By GREGORY ZELLER //
Noting “a first of its kind [at] a college or university,” Adelphi University this week heralded the opening of a new “sensory room” for students on the autism spectrum.
Part of the Garden City-based university’s Bridges to Adelphi program, the new space was funded by a private, undisclosed donation from Alabama-based KultureCity, a nonprofit focused on improving resources for – and societal acceptance of – people with autism spectrum disorders.
It’s stocked with senses-focused creature comforts including padded floors, a cocoon-like swing, low lighting, cushy beanbag chairs and a water-filled “sensory wall” with slowly rising bubbles – tranquil features designed to provide a calm refuge for students and others in the campus community with ASDs or other sensory-based special needs.
“It’s an environment that will soothe students,” noted Bridges to Adelphi Director Mitchell Nagler.
Soothing people on the autism spectrum is the main thrust of KultureCity’s nationwide Sensory Initiative, which already hosts similar spaces inside New Jersey’s MetLife Stadium (home of the National Football League’s New York Giants and New York Jets), the Chesapeake Energy Arena (home of the National Basketball Association’s Oklahoma City Thunder), the Phoenix Zoo and a dozen other major-league arenas and public venues, clustered primarily in the Southeast.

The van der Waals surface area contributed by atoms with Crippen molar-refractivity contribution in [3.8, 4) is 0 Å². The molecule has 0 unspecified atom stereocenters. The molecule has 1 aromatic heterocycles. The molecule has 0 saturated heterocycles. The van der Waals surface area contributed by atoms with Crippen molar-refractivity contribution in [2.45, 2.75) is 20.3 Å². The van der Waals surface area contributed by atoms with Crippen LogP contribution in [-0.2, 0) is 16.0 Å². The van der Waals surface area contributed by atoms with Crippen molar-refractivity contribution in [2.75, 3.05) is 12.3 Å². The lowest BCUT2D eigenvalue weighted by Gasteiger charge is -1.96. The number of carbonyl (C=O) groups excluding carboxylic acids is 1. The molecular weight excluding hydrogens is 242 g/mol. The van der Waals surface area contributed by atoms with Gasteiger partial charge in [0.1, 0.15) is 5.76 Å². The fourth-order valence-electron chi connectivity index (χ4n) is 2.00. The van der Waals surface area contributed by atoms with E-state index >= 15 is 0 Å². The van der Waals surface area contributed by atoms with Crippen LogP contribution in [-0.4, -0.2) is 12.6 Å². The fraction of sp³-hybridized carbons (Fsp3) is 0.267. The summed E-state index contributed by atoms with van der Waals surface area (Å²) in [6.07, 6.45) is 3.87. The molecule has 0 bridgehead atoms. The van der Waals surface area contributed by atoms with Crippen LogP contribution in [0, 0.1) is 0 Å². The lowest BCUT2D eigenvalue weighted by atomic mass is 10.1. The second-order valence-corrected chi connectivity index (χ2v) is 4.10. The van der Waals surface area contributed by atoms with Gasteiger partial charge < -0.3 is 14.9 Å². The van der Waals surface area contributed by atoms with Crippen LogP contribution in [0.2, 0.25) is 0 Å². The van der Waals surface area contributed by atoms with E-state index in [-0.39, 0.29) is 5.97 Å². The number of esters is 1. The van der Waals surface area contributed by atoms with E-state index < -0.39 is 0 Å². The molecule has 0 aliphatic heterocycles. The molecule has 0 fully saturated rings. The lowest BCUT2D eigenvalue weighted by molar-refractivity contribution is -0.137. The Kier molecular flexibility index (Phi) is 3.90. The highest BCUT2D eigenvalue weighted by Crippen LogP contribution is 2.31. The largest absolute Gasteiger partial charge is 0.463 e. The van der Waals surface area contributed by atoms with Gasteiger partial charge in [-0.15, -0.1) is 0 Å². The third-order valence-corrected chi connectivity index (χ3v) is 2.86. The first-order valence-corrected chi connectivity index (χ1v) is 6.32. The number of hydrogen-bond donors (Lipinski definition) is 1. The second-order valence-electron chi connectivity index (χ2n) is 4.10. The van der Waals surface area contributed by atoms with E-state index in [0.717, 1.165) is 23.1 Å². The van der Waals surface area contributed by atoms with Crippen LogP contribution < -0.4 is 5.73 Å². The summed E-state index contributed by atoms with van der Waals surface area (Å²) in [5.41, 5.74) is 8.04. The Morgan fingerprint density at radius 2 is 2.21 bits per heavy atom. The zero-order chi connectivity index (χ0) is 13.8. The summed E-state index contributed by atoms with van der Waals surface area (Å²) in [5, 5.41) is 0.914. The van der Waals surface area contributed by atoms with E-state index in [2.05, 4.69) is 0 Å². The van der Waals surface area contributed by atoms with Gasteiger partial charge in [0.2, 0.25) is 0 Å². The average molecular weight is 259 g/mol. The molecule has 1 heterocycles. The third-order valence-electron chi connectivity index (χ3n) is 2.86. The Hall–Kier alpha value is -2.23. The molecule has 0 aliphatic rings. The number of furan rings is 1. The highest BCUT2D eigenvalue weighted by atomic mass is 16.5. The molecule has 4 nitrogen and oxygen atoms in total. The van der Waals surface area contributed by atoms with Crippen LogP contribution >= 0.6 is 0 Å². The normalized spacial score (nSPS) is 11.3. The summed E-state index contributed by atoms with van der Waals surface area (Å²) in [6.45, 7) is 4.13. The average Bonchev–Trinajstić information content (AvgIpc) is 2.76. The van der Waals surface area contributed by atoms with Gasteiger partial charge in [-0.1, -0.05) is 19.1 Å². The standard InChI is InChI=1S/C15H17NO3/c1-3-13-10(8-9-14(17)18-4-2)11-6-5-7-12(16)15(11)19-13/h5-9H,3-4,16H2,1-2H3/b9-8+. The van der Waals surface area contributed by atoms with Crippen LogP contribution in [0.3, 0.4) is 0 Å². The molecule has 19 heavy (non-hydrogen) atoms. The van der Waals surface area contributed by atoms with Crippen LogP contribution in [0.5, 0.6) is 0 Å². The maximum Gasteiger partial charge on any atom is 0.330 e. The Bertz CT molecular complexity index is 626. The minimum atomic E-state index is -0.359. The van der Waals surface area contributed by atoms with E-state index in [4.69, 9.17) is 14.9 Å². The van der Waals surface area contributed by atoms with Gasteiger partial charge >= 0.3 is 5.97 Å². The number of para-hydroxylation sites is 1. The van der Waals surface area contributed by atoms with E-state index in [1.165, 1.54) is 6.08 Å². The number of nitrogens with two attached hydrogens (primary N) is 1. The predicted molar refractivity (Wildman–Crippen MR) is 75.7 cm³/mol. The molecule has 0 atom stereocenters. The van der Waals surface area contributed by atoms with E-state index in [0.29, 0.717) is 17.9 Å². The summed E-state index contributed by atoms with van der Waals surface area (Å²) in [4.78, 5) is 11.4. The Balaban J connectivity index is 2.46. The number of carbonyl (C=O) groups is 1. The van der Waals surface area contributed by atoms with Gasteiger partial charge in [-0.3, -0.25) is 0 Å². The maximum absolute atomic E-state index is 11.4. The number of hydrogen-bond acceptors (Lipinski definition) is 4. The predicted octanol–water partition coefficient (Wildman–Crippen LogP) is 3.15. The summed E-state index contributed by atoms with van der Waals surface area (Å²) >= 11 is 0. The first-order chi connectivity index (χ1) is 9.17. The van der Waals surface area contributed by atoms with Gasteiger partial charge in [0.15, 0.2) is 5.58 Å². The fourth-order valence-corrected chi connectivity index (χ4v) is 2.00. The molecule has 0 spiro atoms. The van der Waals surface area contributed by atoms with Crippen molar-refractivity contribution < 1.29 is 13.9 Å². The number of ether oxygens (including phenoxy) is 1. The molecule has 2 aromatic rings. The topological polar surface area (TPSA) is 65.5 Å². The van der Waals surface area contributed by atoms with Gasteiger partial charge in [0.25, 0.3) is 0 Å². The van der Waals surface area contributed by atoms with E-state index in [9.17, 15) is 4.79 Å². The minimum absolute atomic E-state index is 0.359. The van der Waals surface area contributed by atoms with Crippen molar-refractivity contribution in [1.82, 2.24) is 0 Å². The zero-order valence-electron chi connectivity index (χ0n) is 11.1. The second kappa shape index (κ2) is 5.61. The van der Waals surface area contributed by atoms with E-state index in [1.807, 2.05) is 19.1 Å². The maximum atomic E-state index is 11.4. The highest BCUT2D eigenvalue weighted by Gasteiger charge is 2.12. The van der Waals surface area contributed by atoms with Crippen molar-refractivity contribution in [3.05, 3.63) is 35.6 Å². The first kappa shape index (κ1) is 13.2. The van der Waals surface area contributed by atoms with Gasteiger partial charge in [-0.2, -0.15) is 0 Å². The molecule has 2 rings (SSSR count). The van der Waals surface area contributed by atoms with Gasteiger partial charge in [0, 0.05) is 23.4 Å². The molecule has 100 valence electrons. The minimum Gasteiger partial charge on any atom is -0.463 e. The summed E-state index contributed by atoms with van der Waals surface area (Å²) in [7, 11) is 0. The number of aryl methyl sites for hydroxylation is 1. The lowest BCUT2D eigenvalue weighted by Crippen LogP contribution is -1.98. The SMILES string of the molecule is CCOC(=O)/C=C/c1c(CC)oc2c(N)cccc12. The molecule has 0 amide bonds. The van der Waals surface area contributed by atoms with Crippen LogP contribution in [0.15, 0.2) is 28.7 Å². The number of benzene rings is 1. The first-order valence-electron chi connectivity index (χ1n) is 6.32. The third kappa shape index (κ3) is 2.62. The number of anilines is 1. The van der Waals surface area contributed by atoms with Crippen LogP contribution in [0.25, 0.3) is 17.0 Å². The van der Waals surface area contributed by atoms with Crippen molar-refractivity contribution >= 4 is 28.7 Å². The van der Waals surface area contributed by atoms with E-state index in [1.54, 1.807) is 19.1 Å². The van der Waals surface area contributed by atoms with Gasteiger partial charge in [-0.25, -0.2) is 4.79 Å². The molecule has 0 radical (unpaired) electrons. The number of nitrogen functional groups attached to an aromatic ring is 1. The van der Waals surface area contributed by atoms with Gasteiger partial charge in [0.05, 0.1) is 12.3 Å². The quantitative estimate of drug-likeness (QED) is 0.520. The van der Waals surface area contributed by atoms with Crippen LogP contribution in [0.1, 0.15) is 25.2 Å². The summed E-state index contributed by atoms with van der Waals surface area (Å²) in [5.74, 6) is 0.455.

In hosting a space “where students can go when their minds are racing and they need to let themselves settle down and relax,” as described by Bridges to Adelphi Social Coordinator Stephanie Dawber, the Bridges program once again finds itself on the leading edge.
The decade-old program – which provides academic, social and vocational support to students on the autism spectrum – now takes a vanguard role in what could (and probably should, and likely will) become standard operating procedure on all college campuses, according to KultureCity Co-founder and Chief Medical Officer Michele Kong.
Opening KultureCity’s latest sensory room on the lower level of Adelphi University’s Earle Hall B not only directly benefits the Adelphi community, Kong noted, but also reinforces one of the national nonprofit organization’s primary functions: mainstreaming people with ASDs.
“It also sends a message that our culture is shifting toward inclusion for all students, particularly in the higher education system,” Kong said in a statement. “It was built with input from key stakeholders, including the students themselves.
“And it will be the gold standard [other] higher-education systems will need to meet.”